Further, it was cited in the 1995 Indian Claims Commission document, the idea of creating reserves for the Denesuline was again considered in 1952, 1956, as well as in the early 1960s (p. 44). The 1995 document then noted that on January 11, 1960, the Department of Indian Affairs acknowledged an outstanding treaty land entitlement to the Denesuline Bands. In the years that followed, land selections were made by the Denesuline Bands, including the claimants [the Fond Du Lac, Black Lake and Hatchet Lake Denesuline First Nations (p. 44). In 1995, when the above-mentioned document was published, it was noted that the Black Lake Denesuline First Nation, which used to be known as the Stony Rapids Band, had acquired three reserves located on the east and west sides of Black Lake (p. 19).

As credit to the Chief of Black Lake Denesuline First Nation in the 1960s, the 1995 Indian Claims Commission document also did mention, it is important to note that even at this time, in the early to mid 1960s, "the Chief of the Stony Rapids Band" sought assurances that his people would not be confined to reserves but would retain the right to travel, hunt, trap, and fish as before. In a letter dated October 30, 1964, Mr. J.G. McGilp, the Regional Superior for Saskatchewan, Indian Affairs, provided the following assurance to Chief Louis Chichen of the Stony Rapids Band:

In accordance with your request, I am writing once more to assure you that the movements of the people of the Stony Rapids Band of Indians will not be restricted in any way by the reserve lands being set aside for you. You and your people continue to have the same rights to camp, live, hunt, fish, trap, and travel as you did before your reserve lands were set aside (McGilp, 1964, DIAND file E5673-06538); (ICC Documents, p. 635).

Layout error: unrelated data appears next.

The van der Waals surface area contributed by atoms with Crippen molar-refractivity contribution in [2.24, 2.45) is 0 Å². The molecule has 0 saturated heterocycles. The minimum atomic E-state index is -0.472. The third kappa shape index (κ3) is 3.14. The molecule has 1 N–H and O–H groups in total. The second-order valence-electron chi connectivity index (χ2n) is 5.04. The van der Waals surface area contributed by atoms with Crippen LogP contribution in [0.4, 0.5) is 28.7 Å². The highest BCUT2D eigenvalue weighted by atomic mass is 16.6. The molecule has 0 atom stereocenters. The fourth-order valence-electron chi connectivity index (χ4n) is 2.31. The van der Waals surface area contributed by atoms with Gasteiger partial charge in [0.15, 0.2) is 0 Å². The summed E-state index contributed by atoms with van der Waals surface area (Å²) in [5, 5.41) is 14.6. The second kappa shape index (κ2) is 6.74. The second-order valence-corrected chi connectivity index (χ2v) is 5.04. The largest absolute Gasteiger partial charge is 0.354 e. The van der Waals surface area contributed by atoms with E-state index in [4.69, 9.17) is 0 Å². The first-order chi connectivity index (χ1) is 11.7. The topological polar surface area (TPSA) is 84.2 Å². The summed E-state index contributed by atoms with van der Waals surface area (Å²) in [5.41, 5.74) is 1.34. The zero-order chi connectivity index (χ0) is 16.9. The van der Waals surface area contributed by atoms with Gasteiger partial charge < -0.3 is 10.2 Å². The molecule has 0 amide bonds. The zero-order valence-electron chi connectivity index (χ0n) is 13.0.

Note to reader: As was this case for the Fond Du Lac Denesuline First Nation, since many of the members of Black Lake Denesuline First Nation are descendants of Maurice's Band, the 1899 Treaty Annuity Paylist for Maurice's Band is noted below:

Title: 1899, Treaty Eight Annuity Paylist, Maurice's Band; i.e. cited for the benefit of the descendants that are now the members of Black Lake Denesuline First Nation.

Author(s): Department of Indian Affairs

Publisher: Department of Indian Affairs

Location: Department of Indian Affairs & National Archives, Ottawa, Ontario, Canada.

Brief description: The above-mentioned 1899 Treaty Annuity Paylist cites the names of the membership of Maurice's Band, now known as both the Fond Du Lac Denesuline First Nation and the Black Lake Denesuline First Nation (See Appendix K: p. 285). Furthermore, this 1889 Treaty Annuity Paylist not only recorded the names of the head of the family, but also noted the annuity paid by gender, i.e. men, women, boys, girls.

In addition, the 1889 Treaty Annuity Paylist for the Maurice's Band also recorded the total number of individuals for each family that received an annuity payment, as well as the total amount paid to each family. As a concluding remark, cited below is the total number of the membership noted on the 1889 Treaty Annuity Paylist for Maurice's Band:

1899 - Three Hundred & Eighty-three (383) people, including both adults and children.

Note to reader: The following article cites an interview and a community member profile of the late Louis Dhitheda (Chicken), member of the Black Lake Denesuline First Nation.

Title: Community Member Profile of the late Louis Dhitheda (Chicken), Black Lake Denesuline First Nation, i.e. cited in All Nations of Saskatchewan Indian Elders.

Author(s): Staff of Saskatchewan Indian Cultural Centre (SICC).

Publisher: Saskatchewan Indian Cultural Centre (SICC), 1989.

Location: Saskatchewan Indian Cultural Centre (SICC), Saskatoon, Saskatchewan.